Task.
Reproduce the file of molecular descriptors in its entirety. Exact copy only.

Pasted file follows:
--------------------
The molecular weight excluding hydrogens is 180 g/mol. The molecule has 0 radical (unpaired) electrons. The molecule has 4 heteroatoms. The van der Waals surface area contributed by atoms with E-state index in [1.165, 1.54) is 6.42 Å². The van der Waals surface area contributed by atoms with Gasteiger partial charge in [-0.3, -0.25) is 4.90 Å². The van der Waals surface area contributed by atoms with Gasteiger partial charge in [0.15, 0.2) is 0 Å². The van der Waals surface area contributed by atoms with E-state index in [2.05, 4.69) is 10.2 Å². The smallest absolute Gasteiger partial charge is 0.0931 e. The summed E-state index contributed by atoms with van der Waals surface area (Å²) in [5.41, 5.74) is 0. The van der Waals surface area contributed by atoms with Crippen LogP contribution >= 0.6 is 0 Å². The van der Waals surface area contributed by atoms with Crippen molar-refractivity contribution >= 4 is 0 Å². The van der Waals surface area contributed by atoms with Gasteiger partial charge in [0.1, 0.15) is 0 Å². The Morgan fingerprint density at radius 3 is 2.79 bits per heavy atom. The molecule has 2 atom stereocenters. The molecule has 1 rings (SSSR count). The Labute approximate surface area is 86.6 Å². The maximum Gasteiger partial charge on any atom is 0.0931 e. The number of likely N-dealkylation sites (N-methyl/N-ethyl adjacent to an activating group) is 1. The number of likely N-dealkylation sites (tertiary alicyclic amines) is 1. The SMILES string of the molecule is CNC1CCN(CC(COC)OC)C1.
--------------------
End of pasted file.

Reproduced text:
The molecular weight excluding hydrogens is 180 g/mol. The molecule has 0 radical (unpaired) electrons. The molecule has 4 heteroatoms. The van der Waals surface area contributed by atoms with E-state index in [1.165, 1.54) is 6.42 Å². The van der Waals surface area contributed by atoms with Gasteiger partial charge in [-0.3, -0.25) is 4.90 Å². The van der Waals surface area contributed by atoms with Gasteiger partial charge in [0.15, 0.2) is 0 Å². The van der Waals surface area contributed by atoms with E-state index in [2.05, 4.69) is 10.2 Å². The smallest absolute Gasteiger partial charge is 0.0931 e. The summed E-state index contributed by atoms with van der Waals surface area (Å²) in [5.41, 5.74) is 0. The van der Waals surface area contributed by atoms with Crippen LogP contribution >= 0.6 is 0 Å². The van der Waals surface area contributed by atoms with Crippen molar-refractivity contribution >= 4 is 0 Å². The van der Waals surface area contributed by atoms with Gasteiger partial charge in [0.1, 0.15) is 0 Å². The Morgan fingerprint density at radius 3 is 2.79 bits per heavy atom. The molecule has 2 atom stereocenters. The molecule has 1 rings (SSSR count). The Labute approximate surface area is 86.6 Å². The maximum Gasteiger partial charge on any atom is 0.0931 e. The number of likely N-dealkylation sites (N-methyl/N-ethyl adjacent to an activating group) is 1. The number of likely N-dealkylation sites (tertiary alicyclic amines) is 1. The SMILES string of the molecule is CNC1CCN(CC(COC)OC)C1.